Notifications from Facebook, Instagram, Twitter, etc., contribute roughly 25% of the daily emails most people receive. Just like the unsubscribing measure to take to declutter your inbox, you should take out time to opt out of receiving these social media notifications. You would probably check out your social media anyways, so you don’t need to get the same notifications on your inbox. For instance, Facebook notifies you of virtually everything; from comments and friend requests, to even posts by specific people. This would considerably declutter your inbox.

Make use of your calendar: Interestingly, some of the unwanted emails cluttering your inbox are not from external senders but from you. Most people like to store essential tasks on their email. While this might be useful, saving them to the ‘notes’ section of your calendar is far more productive and convenient. Further, if you keep them on your email, they will contribute to the unwanted items there whenever you are done with the task.

Improving your productivity in the new year takes a lot, but seemingly unnoticeable changes such as an organized and uncluttered inbox goes a long way. Implement the above necessary measures to tune-up your inbox, and ultimately your productivity in 2019.

References & More Tips can be found here:
Tips for Taming Your Inbox: http://listhubnews.com/tips-for-taming-your-inbox-2/

DR 133: Inbox Zero–A Simple Strategy to Conquer Your E-mail http://www.doughroller.net/tech/inbox-zero-a-simple-strategy-to-conquer-your-e-mail/

#howto #declutter #inbox #emaildeclutter #tips #hacks #2019

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Crap! I forgot to check my Facebook Page!

Well, hello!

If you are like me, you have multiple accounts on several various sites, and it gets overwhelming, neglectful and forgetful sometimes? I am willing to guess that it gets so overwhelming you sometimes wish there is a way you can manage all your accounts at once and from one place.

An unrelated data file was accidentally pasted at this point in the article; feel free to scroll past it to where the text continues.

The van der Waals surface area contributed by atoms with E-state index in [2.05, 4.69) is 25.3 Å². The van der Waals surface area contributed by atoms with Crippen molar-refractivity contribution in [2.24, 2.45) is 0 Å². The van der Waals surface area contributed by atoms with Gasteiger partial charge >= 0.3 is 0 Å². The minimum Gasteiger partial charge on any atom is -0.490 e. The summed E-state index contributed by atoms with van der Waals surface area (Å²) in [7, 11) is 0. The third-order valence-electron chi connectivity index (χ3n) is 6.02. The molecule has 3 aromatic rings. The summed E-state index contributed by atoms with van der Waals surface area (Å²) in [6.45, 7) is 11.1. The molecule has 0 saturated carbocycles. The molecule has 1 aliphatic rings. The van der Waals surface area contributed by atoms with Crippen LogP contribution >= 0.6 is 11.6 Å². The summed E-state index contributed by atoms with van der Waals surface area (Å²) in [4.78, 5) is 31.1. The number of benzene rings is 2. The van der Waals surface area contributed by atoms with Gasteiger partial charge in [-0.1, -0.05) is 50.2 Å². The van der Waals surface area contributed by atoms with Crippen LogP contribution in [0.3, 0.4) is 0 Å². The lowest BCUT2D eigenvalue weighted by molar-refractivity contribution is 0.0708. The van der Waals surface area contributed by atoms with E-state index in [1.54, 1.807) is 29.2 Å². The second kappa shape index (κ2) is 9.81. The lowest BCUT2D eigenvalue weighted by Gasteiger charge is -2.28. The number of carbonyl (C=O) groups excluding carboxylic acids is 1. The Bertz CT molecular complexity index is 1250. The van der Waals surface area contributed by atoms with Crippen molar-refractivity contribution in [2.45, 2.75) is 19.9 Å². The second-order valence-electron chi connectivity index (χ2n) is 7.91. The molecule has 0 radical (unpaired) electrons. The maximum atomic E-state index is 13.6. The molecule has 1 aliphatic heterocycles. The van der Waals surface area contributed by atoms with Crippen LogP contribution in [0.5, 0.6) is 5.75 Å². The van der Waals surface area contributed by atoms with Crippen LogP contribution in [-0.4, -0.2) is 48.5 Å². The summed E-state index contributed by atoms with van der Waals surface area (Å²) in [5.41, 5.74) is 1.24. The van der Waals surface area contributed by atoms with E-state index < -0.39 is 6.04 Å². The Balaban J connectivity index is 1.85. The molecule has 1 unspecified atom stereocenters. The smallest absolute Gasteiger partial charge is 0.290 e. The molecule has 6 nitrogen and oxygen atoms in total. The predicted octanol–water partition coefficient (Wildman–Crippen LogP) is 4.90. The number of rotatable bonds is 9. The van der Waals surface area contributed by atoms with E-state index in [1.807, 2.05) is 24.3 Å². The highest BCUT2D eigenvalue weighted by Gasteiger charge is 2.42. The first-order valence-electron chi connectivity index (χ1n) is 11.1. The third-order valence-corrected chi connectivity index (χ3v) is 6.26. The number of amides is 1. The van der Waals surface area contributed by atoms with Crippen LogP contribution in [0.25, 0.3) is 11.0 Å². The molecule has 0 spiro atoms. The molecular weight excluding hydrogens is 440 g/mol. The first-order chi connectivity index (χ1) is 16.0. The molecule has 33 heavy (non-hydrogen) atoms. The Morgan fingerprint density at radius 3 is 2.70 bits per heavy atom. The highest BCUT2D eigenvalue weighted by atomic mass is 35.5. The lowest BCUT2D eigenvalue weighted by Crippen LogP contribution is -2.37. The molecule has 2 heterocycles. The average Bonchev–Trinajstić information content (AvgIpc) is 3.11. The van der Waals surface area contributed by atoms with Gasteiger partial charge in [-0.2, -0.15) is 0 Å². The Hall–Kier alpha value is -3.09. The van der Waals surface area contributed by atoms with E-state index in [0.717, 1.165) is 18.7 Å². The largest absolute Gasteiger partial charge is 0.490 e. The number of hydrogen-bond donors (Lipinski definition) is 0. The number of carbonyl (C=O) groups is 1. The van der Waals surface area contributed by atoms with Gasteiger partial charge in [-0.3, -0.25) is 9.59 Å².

Well, there is.

You see, I am just like you, I have several social media accounts and websites that I didn’t know where to begin and how to go about managing all of them. This resulted in me working below efficiency and being a trifle incompetent. One day I got tired of it all and decided to do what exactly it is you are doing right now: research. In the course of this, I found out that there are several tools out there that can help you manage your online presence seamlessly from one page. I dug further and found out that apart from managing my posts, these online tools can also assist me in achieving my online interactions and engagements as well as analyze my presence.

This was a little daunting at first but when I got the hang of it, things progressed smoothly, and they have been going on well ever since. The online management tools I use involve managing an entire array and spectrum of accounts from one dashboard. Imagine how productive I am now. You can also leverage on this online management tools to not only build and manage your company’s online presence but also to efficiently operate and maintain your personal brand online.

The two mentioned below have free options if you wanted to try it out to see if it works for you, so go for it!

Buffer: buffer is another online tool that you can use to manage your online presence. You can use this site to schedule posts for whichever time you wish and never worry about meeting up with time constraints again. This site has an interface that is amazing in its simplicity. It also affords the opportunity to share links in a very flexible manner.

IFTTT: this site is super productive and effective. While setting it up might be quite daunting and time-consuming, it is pretty downhill once that is done with.

There are also quite many online tools that you can use to monitor the world wide web and find out who and where they are talking about you. This allows you to control how your brand is perceived, engage your customers and efficiently be on hand to provide assistance and enlightenment to those who require it. It just takes some time and research to find one that works for you.

Hopefully, after reading through this, you are better able to manage your online presence and stay sane enough to give your time, energy and attention to other important things. If you have your own tools and suggestions, just let me know. I am always open to learning more.